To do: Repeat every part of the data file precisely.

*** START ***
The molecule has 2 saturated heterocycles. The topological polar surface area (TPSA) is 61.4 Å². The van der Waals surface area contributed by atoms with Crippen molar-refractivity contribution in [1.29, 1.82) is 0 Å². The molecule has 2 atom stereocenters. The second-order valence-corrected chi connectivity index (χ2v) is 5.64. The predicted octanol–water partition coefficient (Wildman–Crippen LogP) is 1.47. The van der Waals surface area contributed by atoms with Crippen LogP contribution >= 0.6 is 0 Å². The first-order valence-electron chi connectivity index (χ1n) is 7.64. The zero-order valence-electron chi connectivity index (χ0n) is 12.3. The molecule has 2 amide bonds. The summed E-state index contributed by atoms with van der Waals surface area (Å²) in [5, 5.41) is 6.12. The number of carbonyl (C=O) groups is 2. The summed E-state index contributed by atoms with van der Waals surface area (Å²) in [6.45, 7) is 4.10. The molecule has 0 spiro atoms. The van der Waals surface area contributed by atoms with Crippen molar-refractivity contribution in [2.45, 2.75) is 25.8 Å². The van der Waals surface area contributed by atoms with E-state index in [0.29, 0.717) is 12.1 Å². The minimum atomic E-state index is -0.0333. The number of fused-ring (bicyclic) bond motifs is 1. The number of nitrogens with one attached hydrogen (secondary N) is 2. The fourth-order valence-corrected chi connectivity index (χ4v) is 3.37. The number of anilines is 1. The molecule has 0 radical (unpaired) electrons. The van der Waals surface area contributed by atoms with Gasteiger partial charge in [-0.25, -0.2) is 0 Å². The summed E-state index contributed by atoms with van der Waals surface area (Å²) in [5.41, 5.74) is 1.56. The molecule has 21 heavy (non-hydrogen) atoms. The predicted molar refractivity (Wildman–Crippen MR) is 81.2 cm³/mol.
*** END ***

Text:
The molecule has 2 saturated heterocycles. The topological polar surface area (TPSA) is 61.4 Å². The van der Waals surface area contributed by atoms with Crippen molar-refractivity contribution in [1.29, 1.82) is 0 Å². The molecule has 2 atom stereocenters. The second-order valence-corrected chi connectivity index (χ2v) is 5.64. The predicted octanol–water partition coefficient (Wildman–Crippen LogP) is 1.47. The van der Waals surface area contributed by atoms with Crippen LogP contribution >= 0.6 is 0 Å². The first-order valence-electron chi connectivity index (χ1n) is 7.64. The zero-order valence-electron chi connectivity index (χ0n) is 12.3. The molecule has 2 amide bonds. The summed E-state index contributed by atoms with van der Waals surface area (Å²) in [5, 5.41) is 6.12. The number of carbonyl (C=O) groups is 2. The summed E-state index contributed by atoms with van der Waals surface area (Å²) in [6.45, 7) is 4.10. The molecule has 0 spiro atoms. The van der Waals surface area contributed by atoms with Crippen molar-refractivity contribution in [2.45, 2.75) is 25.8 Å². The van der Waals surface area contributed by atoms with E-state index in [0.29, 0.717) is 12.1 Å². The minimum atomic E-state index is -0.0333. The number of fused-ring (bicyclic) bond motifs is 1. The number of nitrogens with one attached hydrogen (secondary N) is 2. The fourth-order valence-corrected chi connectivity index (χ4v) is 3.37. The number of anilines is 1. The molecule has 0 radical (unpaired) electrons. The van der Waals surface area contributed by atoms with Gasteiger partial charge in [-0.25, -0.2) is 0 Å². The summed E-state index contributed by atoms with van der Waals surface area (Å²) in [5.41, 5.74) is 1.56. The molecule has 21 heavy (non-hydrogen) atoms. The predicted molar refractivity (Wildman–Crippen MR) is 81.2 cm³/mol.